Item Description
 
 
  Description      
 
 
Item Specifics - DVDs  
  Region Code:

Region 0: REGION FREE, ALL REGIONS

    Rating:

G

 
  Genre:

STAGE FILMS

    Display Format:

Full Screen

 
  Sub-Genre:

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New

 
               
               
               
     
 
 
 
 

 
 

 

 

 

 

 

 

 

 

 

 

 

 

 

 

 

 

 

 

 

 

 

v audeville and burlesque

VarietY Stage Films -- 1897 - 1920

60 Films on one DVD.

Excellent Video Quality considering the age of these films (expect some graininess). 

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- Includes Color Insert/Label Artwork In Standard Black Case

 

- Region Free (NTSC, Region 0)

 

- Professional Interactive Menus for Easy Episode Selection

 

- Precise Chapter Points and Full Screen Playback

 

- Consecutive Content Playback With No Return To Menu

vaudeville and burlesque -- VarietY Stage Films -- 1897 - 1920

The 60 motion pictures in this collection include burlesque, dance, comic sketches, dramatic excerpts, dramatic sketches, animal acts, and physical culture acts.  Some of the early films represented are original Edison Kinetoscope films produced at the Edison Labs and Black Maria Studios.  Some of the films were produced for Mutoscope viewers.  Still other films were produced by Hans A. Spanuth in Chicago from 1919 to 1920 for the series "Spanuth's Original Vod-A-Vil Movies."  These motion pictures present a rare animated record of vaudeville acts from the turn of the century.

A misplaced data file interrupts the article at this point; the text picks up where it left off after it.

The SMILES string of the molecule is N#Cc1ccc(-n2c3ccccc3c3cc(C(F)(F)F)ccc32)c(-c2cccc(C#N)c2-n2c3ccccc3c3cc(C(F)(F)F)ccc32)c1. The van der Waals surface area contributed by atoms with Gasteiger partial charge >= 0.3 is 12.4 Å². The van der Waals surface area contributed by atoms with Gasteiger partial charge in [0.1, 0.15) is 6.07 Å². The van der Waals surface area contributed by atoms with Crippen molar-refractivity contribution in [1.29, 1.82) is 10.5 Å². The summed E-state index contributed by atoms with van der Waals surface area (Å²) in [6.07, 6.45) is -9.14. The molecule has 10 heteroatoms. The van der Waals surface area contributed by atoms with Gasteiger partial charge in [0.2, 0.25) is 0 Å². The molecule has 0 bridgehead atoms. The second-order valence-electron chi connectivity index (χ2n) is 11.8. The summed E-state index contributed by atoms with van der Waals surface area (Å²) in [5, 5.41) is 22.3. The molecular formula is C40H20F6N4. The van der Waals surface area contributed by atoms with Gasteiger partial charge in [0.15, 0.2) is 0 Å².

The word "burlesque" refers to two kinds of entertainment.  In its original meaning, burlesque signified a comedy that parodied its original source.  Burlesque eventually also came to denote "leg shows" or acts that focused on a woman's body and featured scantily-clad women, etc, etc.  The films in this collection do not represent the full range of burlesque on the variety stage, especially because burlesque often relied on dialogue and song, and was longer in length than films of the time. 

Vaudeville acts such as Ella Lola ("Turkish Dance"), the French chanteuse eccentrique, Karina, and Princess Rajah recreated their stage shows for the screen, and provided a glimpse into the type of exotic dance entertainment shown on stage during this period.  (Princess Rajah's act was filmed at the 1904 Louisiana Purchase Exposition and, like Ella Lola's act, is reminiscent of the hootchy-cootchy dances of exotic performers such as Fatima and Little Egypt.)